Post Election Statement by Working Class Party

Vote totals are in for the Working Class Party. It’s not a spectacular vote, but it shows that a part of the working class responded to the main axis of our campaign: that the working class needs its own party.

Mary Anne Hering, candidate for State Board of Education, had 224,392 votes statewide, the highest of any minor party candidate for a state-wide position. Mary Anne’s votes gave her 2.66% of the vote. (Because her votes came in a contest where voters could vote for two candidates, her percentage was not as high as that of the Libertarian Party candidate for president, Gary Johnson.)

Her votes enable our new party to keep ballot status for future elections. (Her total was almost 14 times the requirement of 16,491.)

Gary Walkowicz, candidate for U.S. Congress, Michigan District 12, had 9,183 votes, with 3.81% of the vote in Wayne County’s part of the district, and 1.21% in Washtenaw County.

Sam Johnson, candidate for U.S. Congress, District 13, which covers part of Detroit and part of Wayne County, had 8,835 votes, or 3.43% of the vote.

The largest number of our votes came from the big working class cities in the state. But Mary Anne had even higher percentages in some semi-rural districts: with more than 4% in Ontonagon, Arenac, Iosco and Lake counties.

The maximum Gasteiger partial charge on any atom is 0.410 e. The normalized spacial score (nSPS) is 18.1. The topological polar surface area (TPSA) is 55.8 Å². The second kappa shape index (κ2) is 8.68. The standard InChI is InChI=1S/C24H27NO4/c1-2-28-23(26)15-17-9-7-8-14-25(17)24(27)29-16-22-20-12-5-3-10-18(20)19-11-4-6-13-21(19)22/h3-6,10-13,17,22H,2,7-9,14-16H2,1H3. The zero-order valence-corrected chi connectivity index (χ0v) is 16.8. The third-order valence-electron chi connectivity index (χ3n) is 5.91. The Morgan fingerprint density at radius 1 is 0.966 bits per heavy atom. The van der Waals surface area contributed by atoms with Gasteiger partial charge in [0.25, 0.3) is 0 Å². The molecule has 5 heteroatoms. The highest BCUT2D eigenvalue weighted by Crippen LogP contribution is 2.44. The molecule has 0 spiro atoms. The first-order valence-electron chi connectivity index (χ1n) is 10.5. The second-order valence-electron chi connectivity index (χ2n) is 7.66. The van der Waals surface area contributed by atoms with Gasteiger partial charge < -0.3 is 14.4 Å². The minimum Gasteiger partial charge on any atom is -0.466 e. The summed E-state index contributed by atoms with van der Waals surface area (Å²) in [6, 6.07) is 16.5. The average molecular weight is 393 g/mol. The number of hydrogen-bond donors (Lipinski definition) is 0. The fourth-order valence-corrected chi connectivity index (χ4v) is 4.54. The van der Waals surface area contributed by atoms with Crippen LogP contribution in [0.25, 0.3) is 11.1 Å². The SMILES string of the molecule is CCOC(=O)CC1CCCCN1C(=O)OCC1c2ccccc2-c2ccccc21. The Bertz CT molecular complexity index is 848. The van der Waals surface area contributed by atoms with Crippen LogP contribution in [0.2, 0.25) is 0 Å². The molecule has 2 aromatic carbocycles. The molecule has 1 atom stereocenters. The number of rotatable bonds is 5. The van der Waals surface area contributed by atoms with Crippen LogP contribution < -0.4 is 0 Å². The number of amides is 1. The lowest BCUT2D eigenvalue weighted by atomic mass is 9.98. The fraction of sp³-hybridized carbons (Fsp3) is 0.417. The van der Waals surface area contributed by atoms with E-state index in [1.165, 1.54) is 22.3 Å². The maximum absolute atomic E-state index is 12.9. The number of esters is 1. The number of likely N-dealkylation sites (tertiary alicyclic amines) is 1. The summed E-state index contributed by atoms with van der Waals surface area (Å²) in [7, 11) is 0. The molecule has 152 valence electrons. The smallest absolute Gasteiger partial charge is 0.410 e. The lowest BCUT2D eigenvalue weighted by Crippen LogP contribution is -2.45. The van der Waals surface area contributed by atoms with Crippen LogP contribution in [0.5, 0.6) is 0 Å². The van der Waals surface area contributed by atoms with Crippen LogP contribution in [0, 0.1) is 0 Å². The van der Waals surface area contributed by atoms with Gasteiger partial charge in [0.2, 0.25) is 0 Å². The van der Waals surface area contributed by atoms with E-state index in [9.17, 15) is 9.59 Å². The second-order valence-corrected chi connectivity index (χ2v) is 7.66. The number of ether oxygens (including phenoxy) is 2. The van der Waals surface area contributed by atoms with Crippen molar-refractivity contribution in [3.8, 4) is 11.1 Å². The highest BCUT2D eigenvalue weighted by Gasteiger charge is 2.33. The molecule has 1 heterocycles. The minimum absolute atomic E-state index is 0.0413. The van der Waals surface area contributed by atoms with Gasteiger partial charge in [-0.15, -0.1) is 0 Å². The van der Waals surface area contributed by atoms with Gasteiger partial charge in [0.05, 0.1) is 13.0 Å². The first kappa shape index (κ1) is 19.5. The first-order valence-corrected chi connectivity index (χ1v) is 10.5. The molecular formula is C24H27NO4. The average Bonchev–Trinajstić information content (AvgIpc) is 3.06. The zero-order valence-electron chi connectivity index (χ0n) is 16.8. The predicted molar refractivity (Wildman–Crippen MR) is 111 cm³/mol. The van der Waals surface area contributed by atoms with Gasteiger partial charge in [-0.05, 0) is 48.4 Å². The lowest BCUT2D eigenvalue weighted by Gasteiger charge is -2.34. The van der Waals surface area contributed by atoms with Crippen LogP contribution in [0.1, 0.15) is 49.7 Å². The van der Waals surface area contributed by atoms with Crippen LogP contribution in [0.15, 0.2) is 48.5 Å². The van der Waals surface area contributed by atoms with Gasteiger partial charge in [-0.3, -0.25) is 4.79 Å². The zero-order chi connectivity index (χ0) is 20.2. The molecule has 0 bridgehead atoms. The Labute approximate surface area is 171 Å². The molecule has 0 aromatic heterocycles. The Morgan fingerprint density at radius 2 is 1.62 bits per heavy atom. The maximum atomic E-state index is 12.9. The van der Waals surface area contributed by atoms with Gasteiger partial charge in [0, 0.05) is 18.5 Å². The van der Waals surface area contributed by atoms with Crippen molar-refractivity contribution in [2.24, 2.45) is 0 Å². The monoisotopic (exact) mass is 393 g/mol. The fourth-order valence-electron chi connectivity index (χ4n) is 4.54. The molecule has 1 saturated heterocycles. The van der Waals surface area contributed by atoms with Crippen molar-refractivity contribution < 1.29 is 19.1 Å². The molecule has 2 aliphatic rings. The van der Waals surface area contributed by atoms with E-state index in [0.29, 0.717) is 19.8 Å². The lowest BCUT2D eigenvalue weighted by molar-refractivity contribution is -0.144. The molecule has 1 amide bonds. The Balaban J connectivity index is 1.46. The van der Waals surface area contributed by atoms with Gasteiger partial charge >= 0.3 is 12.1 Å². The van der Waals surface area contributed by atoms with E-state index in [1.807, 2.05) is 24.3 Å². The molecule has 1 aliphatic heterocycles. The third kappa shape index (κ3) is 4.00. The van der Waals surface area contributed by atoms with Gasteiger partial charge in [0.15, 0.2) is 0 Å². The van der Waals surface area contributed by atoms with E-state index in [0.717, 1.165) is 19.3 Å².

Finally, with 38 counties not yet reporting the straight party ticket vote, 15,257 people voted directly for the Working Class Party, a new party that had never been on the ballot before. That includes in a number of counties where we were not able to campaign, and the only information of our campaign may have been in an interview heard on Michigan’s public radio system or an article picked up by small local papers or even simply in the name itself.

These results mean that a part of the working class – even if a small one – is conscious of their own class interests and of the urgent necessity to create a party of their own.

The absence of a working class party helped open the road for a racist and misogynist demagogue like Trump to pretend to be a "populist," to tap the anger of at least part of the working class, and to carry out a campaign that can only be divisive and dangerous for working people everywhere.

The lack of a working class party is the major issue of our day, the one that the organizers of the Working Class Party set out to address.

We know that a real party will be built only through the struggles of the working class to defend itself and impose its answers to the problems of society. But some of those thousands who voted for Working Class Party today can be the impetus for struggles tomorrow.

The work done to put the party on the ballot and let it be heard was important, but it was only a start. The work continues.

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